This article looks at the issue — largely neglected in the transition literature — of the relative weights of the privatized sector and the generic private sector (of de novo private firms) in the emerging private sector of post-communist economies in transition. The present writer posits that the relative weight of each in the aggregate share of a private sector (generally expanding over time as transition progresses) strongly influences economic performance, both during correctional recession and during recovery and expansion period. Another, interrelated issue considered here is the interaction between the evolving institutional framework and the expansion of the generic private sector, that is the most dynamic one in the transition economy. It is true that the interaction between institutions and performance has been a staple of a very large number of books, articles, and papers.
However, this article concentrates on one component of a private sector only, that is the generic private sector. But at the same time it looks beyond the ‘Holy Trinity’ of transition (stabilization, liberalization, and privatization) towards a wider institutional framework of political liberty, law and order. The foregoing wider framework, and the emerging general trust, matters as much — if not more — for the present writer as the standard transition program.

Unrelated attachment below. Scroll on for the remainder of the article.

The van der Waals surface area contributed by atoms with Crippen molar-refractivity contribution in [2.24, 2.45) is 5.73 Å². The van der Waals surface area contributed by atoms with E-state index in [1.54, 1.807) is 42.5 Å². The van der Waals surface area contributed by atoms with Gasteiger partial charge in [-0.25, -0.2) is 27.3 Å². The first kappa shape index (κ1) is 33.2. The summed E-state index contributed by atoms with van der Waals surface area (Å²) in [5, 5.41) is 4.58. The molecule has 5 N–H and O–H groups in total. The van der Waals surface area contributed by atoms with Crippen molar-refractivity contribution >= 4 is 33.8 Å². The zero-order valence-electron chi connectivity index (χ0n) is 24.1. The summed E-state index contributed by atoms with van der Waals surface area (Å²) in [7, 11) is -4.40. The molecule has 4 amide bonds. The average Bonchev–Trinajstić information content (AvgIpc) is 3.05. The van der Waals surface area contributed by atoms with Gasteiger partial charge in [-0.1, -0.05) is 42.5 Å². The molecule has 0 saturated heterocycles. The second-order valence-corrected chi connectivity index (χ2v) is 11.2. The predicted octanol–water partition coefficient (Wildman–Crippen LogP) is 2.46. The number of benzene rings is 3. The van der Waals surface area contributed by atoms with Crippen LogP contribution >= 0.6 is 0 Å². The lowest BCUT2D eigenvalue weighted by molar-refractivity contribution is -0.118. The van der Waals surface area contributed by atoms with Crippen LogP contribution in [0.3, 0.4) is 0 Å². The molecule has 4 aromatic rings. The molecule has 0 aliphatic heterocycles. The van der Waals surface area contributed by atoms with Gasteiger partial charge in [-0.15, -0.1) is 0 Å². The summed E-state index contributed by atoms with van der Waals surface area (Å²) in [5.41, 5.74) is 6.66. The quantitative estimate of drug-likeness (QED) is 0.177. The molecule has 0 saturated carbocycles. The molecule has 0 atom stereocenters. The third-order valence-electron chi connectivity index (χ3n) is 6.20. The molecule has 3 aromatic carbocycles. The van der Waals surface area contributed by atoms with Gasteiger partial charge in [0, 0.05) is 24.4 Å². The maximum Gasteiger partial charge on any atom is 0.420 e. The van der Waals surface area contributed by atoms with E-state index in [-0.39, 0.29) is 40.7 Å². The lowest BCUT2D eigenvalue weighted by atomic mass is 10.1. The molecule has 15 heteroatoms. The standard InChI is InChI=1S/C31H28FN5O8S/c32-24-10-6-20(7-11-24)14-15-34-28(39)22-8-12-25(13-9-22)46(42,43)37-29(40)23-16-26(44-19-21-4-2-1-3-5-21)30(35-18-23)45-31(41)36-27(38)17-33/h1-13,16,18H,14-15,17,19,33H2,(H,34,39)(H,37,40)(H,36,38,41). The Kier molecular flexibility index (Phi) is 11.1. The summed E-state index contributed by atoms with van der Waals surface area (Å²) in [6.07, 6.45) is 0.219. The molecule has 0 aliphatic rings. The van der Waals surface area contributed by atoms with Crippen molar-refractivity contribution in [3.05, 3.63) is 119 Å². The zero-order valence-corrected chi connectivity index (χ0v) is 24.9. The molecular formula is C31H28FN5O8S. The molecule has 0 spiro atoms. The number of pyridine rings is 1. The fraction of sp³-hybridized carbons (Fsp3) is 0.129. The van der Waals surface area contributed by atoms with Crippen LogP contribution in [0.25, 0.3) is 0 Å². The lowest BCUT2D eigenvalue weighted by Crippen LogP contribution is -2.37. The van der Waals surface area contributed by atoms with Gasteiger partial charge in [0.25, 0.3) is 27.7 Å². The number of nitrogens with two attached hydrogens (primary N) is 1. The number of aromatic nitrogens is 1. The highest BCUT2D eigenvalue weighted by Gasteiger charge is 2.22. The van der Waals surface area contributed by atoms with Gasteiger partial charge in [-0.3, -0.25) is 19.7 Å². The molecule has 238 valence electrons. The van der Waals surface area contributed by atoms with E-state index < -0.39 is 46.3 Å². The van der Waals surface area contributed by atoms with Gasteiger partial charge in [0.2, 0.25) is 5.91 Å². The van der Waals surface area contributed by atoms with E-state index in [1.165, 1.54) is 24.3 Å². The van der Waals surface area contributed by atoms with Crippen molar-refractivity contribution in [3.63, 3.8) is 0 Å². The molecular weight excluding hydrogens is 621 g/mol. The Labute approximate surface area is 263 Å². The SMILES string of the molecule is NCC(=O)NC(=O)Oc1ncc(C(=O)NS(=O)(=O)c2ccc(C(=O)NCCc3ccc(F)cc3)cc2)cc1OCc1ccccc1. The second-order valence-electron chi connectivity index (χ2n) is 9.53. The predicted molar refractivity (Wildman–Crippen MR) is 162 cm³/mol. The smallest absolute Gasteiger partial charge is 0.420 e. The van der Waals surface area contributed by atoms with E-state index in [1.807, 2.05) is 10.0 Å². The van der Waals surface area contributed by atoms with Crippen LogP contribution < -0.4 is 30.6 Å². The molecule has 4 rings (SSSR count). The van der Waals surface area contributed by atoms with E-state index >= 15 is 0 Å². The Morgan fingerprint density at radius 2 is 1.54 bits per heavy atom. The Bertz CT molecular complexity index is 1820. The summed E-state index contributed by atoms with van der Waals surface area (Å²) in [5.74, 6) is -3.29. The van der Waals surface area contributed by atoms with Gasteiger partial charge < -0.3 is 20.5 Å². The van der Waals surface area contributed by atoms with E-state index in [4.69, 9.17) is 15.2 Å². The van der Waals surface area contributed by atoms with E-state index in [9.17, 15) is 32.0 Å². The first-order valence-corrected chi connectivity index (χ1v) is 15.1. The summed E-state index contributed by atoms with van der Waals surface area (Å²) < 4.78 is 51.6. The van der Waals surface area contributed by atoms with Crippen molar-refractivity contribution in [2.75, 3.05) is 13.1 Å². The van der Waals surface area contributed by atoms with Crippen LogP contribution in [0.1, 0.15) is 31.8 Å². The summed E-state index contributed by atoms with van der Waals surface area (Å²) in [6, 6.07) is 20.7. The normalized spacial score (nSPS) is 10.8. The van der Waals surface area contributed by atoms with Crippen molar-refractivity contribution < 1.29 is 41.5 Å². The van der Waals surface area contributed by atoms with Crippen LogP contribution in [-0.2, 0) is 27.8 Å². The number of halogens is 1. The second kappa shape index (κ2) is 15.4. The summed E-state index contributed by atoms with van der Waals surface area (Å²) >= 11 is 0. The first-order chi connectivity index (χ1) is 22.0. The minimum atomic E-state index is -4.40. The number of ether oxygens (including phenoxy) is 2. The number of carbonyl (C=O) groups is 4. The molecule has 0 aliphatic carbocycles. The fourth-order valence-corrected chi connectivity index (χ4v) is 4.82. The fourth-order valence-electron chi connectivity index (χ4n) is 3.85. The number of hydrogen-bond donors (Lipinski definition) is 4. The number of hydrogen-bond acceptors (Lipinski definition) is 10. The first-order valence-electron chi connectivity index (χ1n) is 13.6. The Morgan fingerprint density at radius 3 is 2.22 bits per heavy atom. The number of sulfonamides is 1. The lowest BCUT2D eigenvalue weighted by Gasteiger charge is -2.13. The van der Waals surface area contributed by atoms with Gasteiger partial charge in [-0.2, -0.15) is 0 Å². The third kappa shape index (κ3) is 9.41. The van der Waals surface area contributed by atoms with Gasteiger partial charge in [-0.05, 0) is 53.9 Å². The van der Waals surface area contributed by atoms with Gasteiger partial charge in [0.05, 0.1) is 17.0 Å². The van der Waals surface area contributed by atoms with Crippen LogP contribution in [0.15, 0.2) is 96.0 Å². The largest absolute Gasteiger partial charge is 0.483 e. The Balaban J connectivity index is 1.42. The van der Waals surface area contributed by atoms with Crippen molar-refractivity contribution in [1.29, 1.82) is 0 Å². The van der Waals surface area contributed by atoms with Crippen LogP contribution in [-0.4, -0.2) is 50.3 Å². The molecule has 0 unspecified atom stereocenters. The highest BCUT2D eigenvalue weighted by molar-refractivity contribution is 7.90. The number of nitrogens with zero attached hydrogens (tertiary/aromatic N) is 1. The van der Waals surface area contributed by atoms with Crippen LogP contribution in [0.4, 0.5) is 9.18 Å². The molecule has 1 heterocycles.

It is the relative dynamics of both components of the private sector, affected by both standard transition programs and the above-mentioned wider institutional framework, that is of primary importance for the economic performance in post-communist transition. In the last part of the article I will try also to answer, tentatively, the question under which circumstances the wider institutional framework may emerge in the transition process.